Pandemic made us moody, but more progressive, study finds.
How much did the pandemic change the way we view the world? A special edition of the World Values Survey (WVS), Values in Crisis, has just released first results from a panel survey assessing the impact of the COVID-19 pandemic on attitudes and values.
The Values in Crisis project marks the first time the Hertie School has joined an initiative organized by the WVS. The Hertie School’s European Research Centre for Anti-Corruption and State-Building (ERCAS) joined as a partner in the WVS consortium of researchers, led by Ronald Inglehart and Christian Welzel, in 2020. Professor of Democracy Studies and Chair of ERCAS, Alina Mungiu-Pippidi, alongside Hertie School researchers Christoph M. Abels and Francesco Bono conducted the panel study in Italy.
At first glance, reported results are paradoxical. While levels of pessimism, fear and hostility have been rising against positive emotions, progressive values are also on the rise, while patriarchy and a focus on law and order have gone down. These trends seem to cut across generations and the countries surveyed.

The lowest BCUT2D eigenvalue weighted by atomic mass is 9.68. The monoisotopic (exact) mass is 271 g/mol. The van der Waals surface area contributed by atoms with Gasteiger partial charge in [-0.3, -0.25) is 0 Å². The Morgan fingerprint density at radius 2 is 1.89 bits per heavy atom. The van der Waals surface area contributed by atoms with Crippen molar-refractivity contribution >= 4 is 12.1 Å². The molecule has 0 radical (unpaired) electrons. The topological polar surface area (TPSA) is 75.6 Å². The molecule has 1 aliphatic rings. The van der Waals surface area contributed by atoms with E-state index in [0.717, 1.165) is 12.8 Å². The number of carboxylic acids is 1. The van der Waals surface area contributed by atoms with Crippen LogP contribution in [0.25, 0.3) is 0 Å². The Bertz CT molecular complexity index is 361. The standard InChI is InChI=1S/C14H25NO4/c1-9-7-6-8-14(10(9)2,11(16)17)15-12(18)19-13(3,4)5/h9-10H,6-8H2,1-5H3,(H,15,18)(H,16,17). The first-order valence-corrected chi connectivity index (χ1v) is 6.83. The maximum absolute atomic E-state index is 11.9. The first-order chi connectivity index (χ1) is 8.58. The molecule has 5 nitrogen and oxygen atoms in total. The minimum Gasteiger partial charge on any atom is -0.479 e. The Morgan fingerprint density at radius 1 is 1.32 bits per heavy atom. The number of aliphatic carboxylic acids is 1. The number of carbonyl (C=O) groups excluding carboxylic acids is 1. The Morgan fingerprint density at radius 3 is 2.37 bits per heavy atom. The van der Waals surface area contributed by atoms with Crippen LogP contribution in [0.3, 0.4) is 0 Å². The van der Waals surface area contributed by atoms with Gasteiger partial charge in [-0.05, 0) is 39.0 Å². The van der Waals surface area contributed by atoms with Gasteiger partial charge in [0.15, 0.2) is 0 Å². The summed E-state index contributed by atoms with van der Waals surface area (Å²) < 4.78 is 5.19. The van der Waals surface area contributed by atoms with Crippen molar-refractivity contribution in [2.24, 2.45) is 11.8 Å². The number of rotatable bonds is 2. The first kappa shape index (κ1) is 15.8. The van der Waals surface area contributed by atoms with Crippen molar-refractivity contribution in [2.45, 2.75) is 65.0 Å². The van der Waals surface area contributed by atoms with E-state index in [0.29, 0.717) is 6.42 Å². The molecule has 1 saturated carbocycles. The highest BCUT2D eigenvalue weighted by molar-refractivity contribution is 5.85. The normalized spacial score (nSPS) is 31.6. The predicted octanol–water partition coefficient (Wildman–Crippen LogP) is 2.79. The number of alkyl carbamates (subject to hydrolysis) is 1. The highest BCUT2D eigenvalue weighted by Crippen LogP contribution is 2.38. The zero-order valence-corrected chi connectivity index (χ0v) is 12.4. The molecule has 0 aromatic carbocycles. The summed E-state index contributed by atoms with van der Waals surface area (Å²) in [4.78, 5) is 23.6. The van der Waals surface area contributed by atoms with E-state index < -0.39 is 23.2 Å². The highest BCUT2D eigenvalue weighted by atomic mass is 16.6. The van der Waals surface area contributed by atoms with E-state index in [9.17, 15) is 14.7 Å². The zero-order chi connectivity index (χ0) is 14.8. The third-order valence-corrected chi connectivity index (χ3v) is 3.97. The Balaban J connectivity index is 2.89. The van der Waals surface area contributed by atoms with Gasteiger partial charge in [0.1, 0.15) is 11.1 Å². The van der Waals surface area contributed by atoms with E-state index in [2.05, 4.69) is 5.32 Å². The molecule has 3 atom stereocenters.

The Values in Crisis study will be conducted in three phases. The first dataset, now available through the Austrian Social Science Data Archive, presents findings collected throughout 2020 at the start of the COVID-19 crisis. A second set of results will provide insights from throughout 2021, under the headline “end in sight”. A final wave of the survey is planned in 2022, under the theme “after the crisis”. The study was conducted in Australia, Belgium, Brazil, Canada, China, France, Germany, India, Indonesia, Italy, Japan, Mexico, Netherlands, Poland, Portugal, Romania, South Africa, South Korea, Spain, Sweden, Turkey, UK, USA & Vietnam.
A project description, including an overview of the methodology and a link to the first round of data is available here and open to researchers.